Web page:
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Regulatory Focus™ > News Articles > 2019 > 2 > Australia Proposes to Reclassify Spinal Implants in Line With EU MDR

Australia Proposes to Reclassify Spinal Implants in Line With EU MDR

Posted 11 February 2019 | By Ana Mulero 

Australia Proposes to Reclassify Spinal Implants in Line With EU MDR

Australia’s Therapeutic Goods Administration (TGA) opened a consultation on Monday to obtain feedback on its proposal to reclassify all spinal implantable medical devices to a higher risk level.

The consultation describes the reasoning behind changing the current Class IIb classification of medium-high risk on spinal implants to Class III under a new classification rule. It comes as part of an effort to align Australia’s regulatory requirements with the new framework of the EU’s medical device regulation (MDR), including device classifications. MDR is set to come into force next year.

“While the new classification rule in the EU more appropriately reflects the intended use and the risk of medical devices, this paper considers the extent to which a similar approach will be appropriate in the Australian regulatory context, to further our aim of enhancing the smooth functioning of the medical devices market while also achieving high standards of quality, safety and performance,” TGA said.

TGA’s efforts to align with MDR and the 2022 in vitro diagnostic regulation (IVDR) are based on a report from the Australian government that accepted 56 recommendations from a 2015 panel that provided an assessment of the regulatory framework for pharmaceuticals and medical devices. The accepted recommendations from the 2015 expert panel review prompted further alignment with EU regulations.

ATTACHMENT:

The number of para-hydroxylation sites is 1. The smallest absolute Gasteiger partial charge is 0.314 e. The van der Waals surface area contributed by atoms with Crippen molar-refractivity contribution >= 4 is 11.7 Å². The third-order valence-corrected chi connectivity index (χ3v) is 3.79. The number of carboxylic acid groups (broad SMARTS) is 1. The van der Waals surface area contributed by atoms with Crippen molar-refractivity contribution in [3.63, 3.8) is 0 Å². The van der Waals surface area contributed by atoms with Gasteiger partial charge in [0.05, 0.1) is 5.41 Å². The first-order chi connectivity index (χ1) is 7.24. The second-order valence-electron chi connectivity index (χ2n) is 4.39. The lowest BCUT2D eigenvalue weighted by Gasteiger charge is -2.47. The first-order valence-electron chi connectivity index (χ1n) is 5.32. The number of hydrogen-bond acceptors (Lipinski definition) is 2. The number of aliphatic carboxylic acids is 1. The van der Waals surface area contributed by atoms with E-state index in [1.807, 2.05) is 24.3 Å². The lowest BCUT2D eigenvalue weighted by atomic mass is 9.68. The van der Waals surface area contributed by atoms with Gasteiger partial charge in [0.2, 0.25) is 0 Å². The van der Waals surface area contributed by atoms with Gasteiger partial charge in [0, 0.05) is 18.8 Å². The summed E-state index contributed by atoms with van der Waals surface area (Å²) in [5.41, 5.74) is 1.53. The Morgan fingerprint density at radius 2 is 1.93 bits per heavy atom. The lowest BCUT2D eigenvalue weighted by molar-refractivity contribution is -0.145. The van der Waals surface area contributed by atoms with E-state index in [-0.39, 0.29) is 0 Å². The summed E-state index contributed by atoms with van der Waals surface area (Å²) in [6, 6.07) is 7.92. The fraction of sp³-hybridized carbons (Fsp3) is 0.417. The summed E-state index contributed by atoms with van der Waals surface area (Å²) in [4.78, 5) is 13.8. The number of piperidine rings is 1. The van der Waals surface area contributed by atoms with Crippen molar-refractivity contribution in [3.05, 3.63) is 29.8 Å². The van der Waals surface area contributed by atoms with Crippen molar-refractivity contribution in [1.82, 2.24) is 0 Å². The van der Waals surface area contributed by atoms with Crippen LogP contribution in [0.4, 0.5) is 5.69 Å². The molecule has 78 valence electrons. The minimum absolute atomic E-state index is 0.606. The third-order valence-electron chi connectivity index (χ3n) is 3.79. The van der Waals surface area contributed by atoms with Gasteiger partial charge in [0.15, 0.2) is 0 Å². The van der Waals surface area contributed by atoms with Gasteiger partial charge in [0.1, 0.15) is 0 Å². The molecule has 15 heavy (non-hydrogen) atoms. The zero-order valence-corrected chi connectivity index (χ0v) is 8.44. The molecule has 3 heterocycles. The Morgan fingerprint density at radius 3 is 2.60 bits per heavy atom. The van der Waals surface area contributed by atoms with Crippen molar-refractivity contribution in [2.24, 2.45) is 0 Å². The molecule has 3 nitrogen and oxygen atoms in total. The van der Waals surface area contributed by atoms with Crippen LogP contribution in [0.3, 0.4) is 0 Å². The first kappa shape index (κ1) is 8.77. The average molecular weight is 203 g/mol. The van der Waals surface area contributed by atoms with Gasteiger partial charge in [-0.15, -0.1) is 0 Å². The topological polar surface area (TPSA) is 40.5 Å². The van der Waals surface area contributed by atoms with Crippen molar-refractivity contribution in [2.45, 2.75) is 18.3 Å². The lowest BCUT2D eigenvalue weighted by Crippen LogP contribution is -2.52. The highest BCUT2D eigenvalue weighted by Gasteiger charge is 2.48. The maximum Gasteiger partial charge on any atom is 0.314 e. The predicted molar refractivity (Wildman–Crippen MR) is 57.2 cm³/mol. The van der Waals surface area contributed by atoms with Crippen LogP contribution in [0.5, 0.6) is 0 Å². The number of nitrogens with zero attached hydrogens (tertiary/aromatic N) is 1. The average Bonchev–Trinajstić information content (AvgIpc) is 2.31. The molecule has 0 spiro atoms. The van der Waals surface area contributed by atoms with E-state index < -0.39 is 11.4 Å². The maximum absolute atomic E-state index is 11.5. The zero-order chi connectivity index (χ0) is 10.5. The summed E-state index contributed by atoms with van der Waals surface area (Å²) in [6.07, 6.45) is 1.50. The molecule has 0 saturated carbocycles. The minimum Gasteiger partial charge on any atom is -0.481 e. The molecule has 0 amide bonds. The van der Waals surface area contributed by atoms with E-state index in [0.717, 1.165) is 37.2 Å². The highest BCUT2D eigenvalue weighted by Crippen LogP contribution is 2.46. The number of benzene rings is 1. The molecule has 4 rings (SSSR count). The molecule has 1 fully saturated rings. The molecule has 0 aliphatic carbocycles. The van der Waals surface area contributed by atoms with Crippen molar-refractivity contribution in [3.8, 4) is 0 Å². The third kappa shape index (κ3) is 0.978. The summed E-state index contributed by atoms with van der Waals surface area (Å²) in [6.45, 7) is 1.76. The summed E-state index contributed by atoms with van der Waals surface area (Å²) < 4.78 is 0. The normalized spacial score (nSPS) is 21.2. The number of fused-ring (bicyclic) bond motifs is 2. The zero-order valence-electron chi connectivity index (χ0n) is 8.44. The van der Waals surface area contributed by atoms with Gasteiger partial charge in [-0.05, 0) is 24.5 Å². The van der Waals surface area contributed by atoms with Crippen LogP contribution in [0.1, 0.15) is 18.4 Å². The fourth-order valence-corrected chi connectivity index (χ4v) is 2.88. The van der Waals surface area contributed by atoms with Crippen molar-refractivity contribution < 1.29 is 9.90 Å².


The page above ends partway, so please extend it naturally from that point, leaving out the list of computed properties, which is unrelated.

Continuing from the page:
EU MDR “introduced several amendments to the classification rules effectively reclassifying some categories of medical devices to higher risk classes, including spinal implantable medical devices,” TGA noted. “The last paragraph of EU MD Regulation Rule 8, classifies spinal implantable medical devices, specifically referring to spinal disc replacement implants and implantable devices that come into contact with the spinal column, with the exception of screws, wedges, plates and instruments,” the paper states.

Feedback on the consultation paper for spinal implants’ reclassification will be accepted until 31 March.

Consultation paper


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